And then the kid said, "I'll just put on these fucking shoes."
When baking cookies with a toddler and baby, accept that the kitchen will look like the Keebler elves have a personal vendetta against you. Do not try to wipe the counter top. Do not try to rinse the dishes while the cookies are in the oven. Do not forget that you don't enjoy baking or that your kids are set to self destruct.
"I'd rather clean and organize my house by myself than have sex."
Take a deep breath...can you smell it? Fall is in the air, mamas! The sky's a little bluer; the breeze, a little crisper. Starbucks is featuring Pumpkin Spice lattes. The season is upon us. And with it, come my favorite fashion essentials. Scarves! Jackets! Tartan prints! Mustards and wines and emeralds! And of course...boots!
When my kids and husband rattled off exhaustive back-to-school lists, and we spent a stressful weekend walking in and out of every store in the mall (all three kids in tow) draining our bank account, I requested just one item for myself: a new pair of boots. It was to be my one splurge. Brown leather, tall enough that I could feel sassy, but sensible enough that I could walk across the uneven polished brick in my office. And, believe it or not, the stars aligned and I found the perfect pair on clearance, in my size, and I even had money left over to buy an infinity scarf.
So, I was feeling pretty savvy this morning, armed with my new boots, infinity scarf, and plethora of sweaters that didn't fit over my pregnant belly last autumn and thus feel refreshingly new. I selected a striped sweater with whimsical hues and spent an extra moment dusting bronze shimmer across my eyelids. Even these idiots were fairly tame this morning, and I was able to get out of the house and on the road for my hour commute in plenty of time.
I had an extra spring in my step, flipped my hair a little more than necessary. Smiled during my morning meetings. Until...
I was always a good sleeper. Back in my heyday, I would wake up after 9+ hours of sleep and still look forward to my nap. In fact, naps were the best part of my day.
That all changed about a week after November 4th, 2009, when I started peeing all the time. What was once 9+ hours of sleep became 3 blocks of 3-hour-stretches demarcated by groggy trips to the bathroom to pee. All the peeing (and my boobs growing even bigger...lame) indicated that I was pregnant.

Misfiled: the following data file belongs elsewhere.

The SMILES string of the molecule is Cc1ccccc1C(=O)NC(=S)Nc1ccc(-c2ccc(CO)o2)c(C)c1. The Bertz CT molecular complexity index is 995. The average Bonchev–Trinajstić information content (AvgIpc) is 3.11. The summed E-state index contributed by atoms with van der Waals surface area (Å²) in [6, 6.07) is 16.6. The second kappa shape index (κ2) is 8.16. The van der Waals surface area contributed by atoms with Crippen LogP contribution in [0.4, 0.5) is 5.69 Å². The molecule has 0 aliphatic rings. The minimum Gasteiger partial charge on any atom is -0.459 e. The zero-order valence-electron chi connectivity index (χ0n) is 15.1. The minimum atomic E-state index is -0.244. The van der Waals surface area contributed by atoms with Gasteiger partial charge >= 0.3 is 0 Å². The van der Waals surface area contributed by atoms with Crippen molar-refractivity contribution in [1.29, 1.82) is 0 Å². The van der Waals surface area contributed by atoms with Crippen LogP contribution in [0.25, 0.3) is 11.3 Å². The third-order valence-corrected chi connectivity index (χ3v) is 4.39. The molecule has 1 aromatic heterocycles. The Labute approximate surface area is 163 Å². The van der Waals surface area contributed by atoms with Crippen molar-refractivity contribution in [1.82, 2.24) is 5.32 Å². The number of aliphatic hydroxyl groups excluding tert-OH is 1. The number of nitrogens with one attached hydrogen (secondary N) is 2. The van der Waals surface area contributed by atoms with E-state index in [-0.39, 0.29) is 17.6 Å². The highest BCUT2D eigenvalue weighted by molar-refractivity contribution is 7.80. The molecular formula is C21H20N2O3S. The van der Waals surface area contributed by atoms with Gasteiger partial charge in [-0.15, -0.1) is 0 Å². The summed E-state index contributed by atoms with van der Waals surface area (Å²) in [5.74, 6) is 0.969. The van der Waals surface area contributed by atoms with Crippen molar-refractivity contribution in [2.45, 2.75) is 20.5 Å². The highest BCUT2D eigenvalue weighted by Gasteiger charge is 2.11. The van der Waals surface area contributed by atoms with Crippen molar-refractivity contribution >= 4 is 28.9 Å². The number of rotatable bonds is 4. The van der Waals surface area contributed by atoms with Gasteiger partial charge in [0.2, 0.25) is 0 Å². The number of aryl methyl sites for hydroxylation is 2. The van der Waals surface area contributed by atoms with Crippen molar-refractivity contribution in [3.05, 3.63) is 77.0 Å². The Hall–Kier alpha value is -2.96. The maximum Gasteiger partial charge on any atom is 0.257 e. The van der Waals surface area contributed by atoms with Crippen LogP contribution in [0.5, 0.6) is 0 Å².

And it's all been downhill from there. I'm coming up on my 5-year anniversary of sleep deprivation. "But Scarlett," you ask, "don't you have a 4-year-old son who sleeps through the night?" And if you were here, I would laugh and then ugly cry because NO, he doesn't sleep through the night. He has never once in his short little life slept a full 8 hours in one night. Roman, a 5-month-old, wakes up only once a night, which is about 1 or 2 times less than Desmond on any given night.
But whatevs. I'm used to it now. Current wake up time? 5:45 am. Current bed time? 10:30 at the latest. Current addiction? Coffee, since 2011. My body has finally almost adjusted and I'm a better mother because of it. But there are some days...my God, how I would give up eating cheese for a week for the ability to sleep through the night. Those days, when I wake up with a bitchy resting face and throw the covers off the bed with such anger, I go to the bathroom, pee, automatically take a shower (because there is no better morale boost than a long, hot, quiet shower), and strike this pose:
This pose exudes confidence and also raises your testosterone and cortisol levels in the brain (watch this enlightening TED talk about "power posing"). Many women use this in the workplace, but I suggest that mamas try it out during their morning routine or when they're coming home from work. Go ahead. No one's looking. Give it a shot. This definitely kicks all of my feel-bads in the ass and boosts my energy so that I could be a good, if not great, mother to my kids all day. Also, I do it because I secretly want to be just like Queen Bey. Don't we all?